- Reuters/Brendan McDermid
Billionaire conservative donors Charles and David Koch are launching a last-ditch effort to sink ‘Trumpcare’, enticing Republicans in the House with millions in campaign funding – if they vote against the bill.
The House of Representatives is scheduled to vote on the American Health Care Act, as the bill is formally titled, on Thursday.
It’s President Donald Trump’s first major piece of legislation, and would deliver on Republicans’ seven-year promise to “repeal and replace” the Affordable Care Act, the healthcare law better known as Obamacare.
But all House Democrats, and roughly 29 Republicans have said they will vote “no,” which wouldn’t give the AHCA enough votes to pass the chamber.
The Koch brothers are trying to sweeten the deal for House Republicans to go against the president and the Speaker of the House, Paul Ryan. The Koch network’s leading organizations, Americans for Prosperity and Freedom Partners, announced late Wednesday the creation of a special fund to support House members who vote against the health care bill.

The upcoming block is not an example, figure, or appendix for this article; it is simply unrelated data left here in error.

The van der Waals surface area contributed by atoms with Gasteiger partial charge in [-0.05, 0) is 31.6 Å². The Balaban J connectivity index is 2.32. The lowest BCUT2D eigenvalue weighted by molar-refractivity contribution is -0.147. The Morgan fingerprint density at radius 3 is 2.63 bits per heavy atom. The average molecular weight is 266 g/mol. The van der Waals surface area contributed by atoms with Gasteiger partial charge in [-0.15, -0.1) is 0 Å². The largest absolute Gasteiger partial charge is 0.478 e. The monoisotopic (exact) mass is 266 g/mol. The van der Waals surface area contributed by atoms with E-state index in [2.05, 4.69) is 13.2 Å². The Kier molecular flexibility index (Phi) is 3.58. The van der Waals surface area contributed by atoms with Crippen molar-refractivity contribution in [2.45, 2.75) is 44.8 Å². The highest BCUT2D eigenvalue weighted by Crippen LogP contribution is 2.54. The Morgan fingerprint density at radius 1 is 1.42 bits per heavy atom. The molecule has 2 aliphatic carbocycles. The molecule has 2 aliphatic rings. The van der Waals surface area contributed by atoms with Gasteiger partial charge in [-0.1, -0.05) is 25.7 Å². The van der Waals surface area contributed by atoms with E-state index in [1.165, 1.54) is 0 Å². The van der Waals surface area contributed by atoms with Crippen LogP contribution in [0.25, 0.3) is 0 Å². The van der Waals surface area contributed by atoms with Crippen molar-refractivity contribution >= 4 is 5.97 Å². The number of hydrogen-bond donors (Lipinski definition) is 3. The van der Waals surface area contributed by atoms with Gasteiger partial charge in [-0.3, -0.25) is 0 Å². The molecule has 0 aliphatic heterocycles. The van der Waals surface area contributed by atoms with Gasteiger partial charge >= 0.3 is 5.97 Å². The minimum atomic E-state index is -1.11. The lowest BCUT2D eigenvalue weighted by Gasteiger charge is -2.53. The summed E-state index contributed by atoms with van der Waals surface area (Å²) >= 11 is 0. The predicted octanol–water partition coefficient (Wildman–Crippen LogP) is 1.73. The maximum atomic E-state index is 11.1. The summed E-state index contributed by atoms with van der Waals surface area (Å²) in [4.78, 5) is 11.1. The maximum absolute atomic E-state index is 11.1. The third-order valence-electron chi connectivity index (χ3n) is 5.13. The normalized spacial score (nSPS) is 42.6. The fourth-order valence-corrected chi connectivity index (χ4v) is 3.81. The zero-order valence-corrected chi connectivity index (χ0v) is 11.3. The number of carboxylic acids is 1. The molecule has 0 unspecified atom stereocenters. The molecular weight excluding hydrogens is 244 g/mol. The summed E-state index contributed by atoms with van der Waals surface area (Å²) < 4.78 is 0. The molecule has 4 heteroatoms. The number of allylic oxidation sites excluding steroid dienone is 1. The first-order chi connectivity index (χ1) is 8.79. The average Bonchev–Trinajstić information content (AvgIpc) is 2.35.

The announcement, which came on the eve of the House vote, marks the influential conservative network’s most aggressive move against the health care proposal, which is under attack from the right and the left.
“The bill as it stands today is Obamacare 2.0,” said James Davis, executive vice president of Freedom Partners, in a statement announcing the new fund. “We will stand with lawmakers who keep their promise and oppose this legislation – and work toward a solution that reduces costs and provides Americans with the relief they need and deserve.”
The organizations backed by billionaire industrialists Charles and David Koch declared their formal opposition to the GOP health care proposal on Monday.
Like other conservatives, they decried the legislation as a new entitlement program that doesn’t go far enough in repealing President Barack Obama’s health care law. Moderate Republicans, meanwhile, are concerned by projections of 24 million Americans losing coverage in a decade and higher out-of-pocket costs for many low-income and older people.
The Koch-backed fund is being described only as “seven figures” and will go toward political ads, direct mail, and other grassroots activity.
“We have a history of following up and holding politicians accountable,” Americans for Prosperity president Tim Phillips said, “but we will also be there to support and thank the champions who stand strong and keep their promise.”
Given the upheaval, Republicans have delayed a meeting of their House members originally scheduled for 9 a.m. ET Thursday until after negotiations between GOP holdouts in the bill and the White House. It remains unclear whether the bill will pass.